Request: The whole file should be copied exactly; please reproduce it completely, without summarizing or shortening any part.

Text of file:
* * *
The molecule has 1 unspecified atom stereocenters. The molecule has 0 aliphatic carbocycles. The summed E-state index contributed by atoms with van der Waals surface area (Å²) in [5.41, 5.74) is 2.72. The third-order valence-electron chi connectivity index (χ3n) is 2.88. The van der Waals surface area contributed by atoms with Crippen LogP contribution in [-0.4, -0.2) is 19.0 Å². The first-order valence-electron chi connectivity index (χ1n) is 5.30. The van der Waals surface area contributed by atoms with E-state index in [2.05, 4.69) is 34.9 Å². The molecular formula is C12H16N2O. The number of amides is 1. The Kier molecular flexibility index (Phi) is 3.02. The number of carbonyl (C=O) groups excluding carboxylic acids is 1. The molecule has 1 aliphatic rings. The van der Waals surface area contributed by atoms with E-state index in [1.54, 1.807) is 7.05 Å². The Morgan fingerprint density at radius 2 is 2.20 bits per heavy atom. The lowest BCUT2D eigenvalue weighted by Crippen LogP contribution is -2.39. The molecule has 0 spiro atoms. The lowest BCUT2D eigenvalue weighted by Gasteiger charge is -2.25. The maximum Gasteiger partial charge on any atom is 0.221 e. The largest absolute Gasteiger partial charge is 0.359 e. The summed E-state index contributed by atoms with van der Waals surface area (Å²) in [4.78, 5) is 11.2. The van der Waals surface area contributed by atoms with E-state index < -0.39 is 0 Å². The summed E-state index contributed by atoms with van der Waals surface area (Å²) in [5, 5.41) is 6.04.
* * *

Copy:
The molecule has 1 unspecified atom stereocenters. The molecule has 0 aliphatic carbocycles. The summed E-state index contributed by atoms with van der Waals surface area (Å²) in [5.41, 5.74) is 2.72. The third-order valence-electron chi connectivity index (χ3n) is 2.88. The van der Waals surface area contributed by atoms with Crippen LogP contribution in [-0.4, -0.2) is 19.0 Å². The first-order valence-electron chi connectivity index (χ1n) is 5.30. The van der Waals surface area contributed by atoms with E-state index in [2.05, 4.69) is 34.9 Å². The molecular formula is C12H16N2O. The number of amides is 1. The Kier molecular flexibility index (Phi) is 3.02. The number of carbonyl (C=O) groups excluding carboxylic acids is 1. The molecule has 1 aliphatic rings. The van der Waals surface area contributed by atoms with E-state index in [1.54, 1.807) is 7.05 Å². The Morgan fingerprint density at radius 2 is 2.20 bits per heavy atom. The lowest BCUT2D eigenvalue weighted by Crippen LogP contribution is -2.39. The molecule has 0 spiro atoms. The lowest BCUT2D eigenvalue weighted by Gasteiger charge is -2.25. The maximum Gasteiger partial charge on any atom is 0.221 e. The largest absolute Gasteiger partial charge is 0.359 e. The summed E-state index contributed by atoms with van der Waals surface area (Å²) in [4.78, 5) is 11.2. The van der Waals surface area contributed by atoms with E-state index < -0.39 is 0 Å². The summed E-state index contributed by atoms with van der Waals surface area (Å²) in [5, 5.41) is 6.04.